The World Citizens’ Movement – many paths, one direction

Kosmos is an enthusiastic participant in the World Citizens Movement. After two global conferences in Johannesburg in 2013 and 2014, that united 400 global citizens from all over the world, the next milestone is the World Social Forum in Tunis this March, building on the vision of the Johannesburg Compass.

Conference Report: Toward a world citizens’ movement – the story of the movement from Johannesburg 2014 to Tunis 2015 and beyond.

Conference Report: Toward a world citizens’ movement – the story of the movement from Johannesburg 2014 to Tunis 2015 and beyond

by Olivier Consolo – January 2015  FULL REPORT HERE


International solidarity is today what may best define our multiple engagements, practices and aspirations, even though some of us might feel part of other definitions or meanings. This broad and diverse world movement is not new but needs to transform and evolve in order to better respond to the current and future challenges that our societies and the planet are facing.

International solidarity has always been built from within solidarities in our own societies. It is not a top-down approach from the global level, but a bottom-up construction because it is about building solidarities and respect among and between people, societies and with nature.

We are increasingly aware that our current efforts are a modest contribution to a broader and longer history of movements and struggles, such as: the civil & political rights movement, workers movements, the feminist movements, democracy & human rights movements, peasants and landless movements, movement for decolonisation, ecologist movement, peace & anti-war movements, native people movements, anti-apartheid movements, third-world movement, alter-globalisation movement, etc.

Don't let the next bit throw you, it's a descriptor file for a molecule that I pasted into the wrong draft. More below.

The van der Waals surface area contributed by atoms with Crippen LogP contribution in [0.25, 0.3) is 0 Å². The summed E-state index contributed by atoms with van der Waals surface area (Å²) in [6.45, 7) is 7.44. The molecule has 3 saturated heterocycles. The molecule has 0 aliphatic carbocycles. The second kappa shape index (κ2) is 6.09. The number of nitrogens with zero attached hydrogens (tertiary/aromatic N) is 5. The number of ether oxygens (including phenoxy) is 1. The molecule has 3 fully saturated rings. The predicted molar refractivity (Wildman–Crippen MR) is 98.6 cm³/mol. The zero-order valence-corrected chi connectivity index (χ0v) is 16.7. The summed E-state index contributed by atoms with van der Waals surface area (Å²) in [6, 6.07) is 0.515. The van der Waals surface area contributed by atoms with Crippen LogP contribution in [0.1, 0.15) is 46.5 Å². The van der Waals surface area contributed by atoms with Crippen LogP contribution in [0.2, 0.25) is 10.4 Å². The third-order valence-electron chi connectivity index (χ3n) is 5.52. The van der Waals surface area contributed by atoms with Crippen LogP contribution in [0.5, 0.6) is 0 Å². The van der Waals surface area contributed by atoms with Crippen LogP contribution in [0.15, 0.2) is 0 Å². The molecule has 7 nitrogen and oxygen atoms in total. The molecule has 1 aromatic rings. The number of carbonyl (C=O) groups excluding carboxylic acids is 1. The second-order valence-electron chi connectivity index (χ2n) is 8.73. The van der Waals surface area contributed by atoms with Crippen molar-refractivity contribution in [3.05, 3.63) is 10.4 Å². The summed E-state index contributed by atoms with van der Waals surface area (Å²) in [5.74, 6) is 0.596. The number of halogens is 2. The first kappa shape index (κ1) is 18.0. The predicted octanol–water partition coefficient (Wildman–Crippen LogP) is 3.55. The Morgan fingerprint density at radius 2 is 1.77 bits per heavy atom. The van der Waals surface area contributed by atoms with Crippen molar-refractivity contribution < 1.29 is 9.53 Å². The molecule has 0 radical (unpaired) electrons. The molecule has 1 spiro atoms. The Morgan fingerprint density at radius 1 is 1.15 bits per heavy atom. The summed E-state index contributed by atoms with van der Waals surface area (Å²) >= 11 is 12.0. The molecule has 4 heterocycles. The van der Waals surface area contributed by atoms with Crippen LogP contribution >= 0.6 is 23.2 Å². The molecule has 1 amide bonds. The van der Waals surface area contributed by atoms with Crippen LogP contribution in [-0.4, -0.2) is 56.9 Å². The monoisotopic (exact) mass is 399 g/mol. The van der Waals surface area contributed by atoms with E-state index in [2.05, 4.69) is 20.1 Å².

Most of these movements have emerged and built from local struggles. They have also developed an international solidarity dimension over time connecting with other struggles and movements at various levels.

This report is not a description of the activities that took place (for the descriptive text, read the short report), nor a political declaration. It is a modest attempt to describe the complex process participants have embarked into since 2013 but also an invitation to open future dynamics and initiatives within it. Therefore, it should not be considered as a definite outcome but on the contrary as a call to join and to shape the process with all of us.

Acknowledging the diversity of our realities, our rich history and our shared values, we call for a vibrant and inclusive world citizens’ movement that connects local and international leaders, activists, organisations of all sorts. We call for active citizens to facilitate a transformation of the current economic and political paradigms to a system that can deliver well-being for all people as well as for the planet!



In order to be in movement, to become or to form a movement, we need a common direction, shared visions and a compass. Civil society organisations and activists used to invest a lot of time and energy in defining these shared visions while keeping in mind the necessity to respect the diversity of people, organisations and engagements. During our previous two conferences in Johannesburg in 2013 and 2014 we have identified elements of such a shared vision which is summarized in “The Johannesburg compass: Questions and orientations”.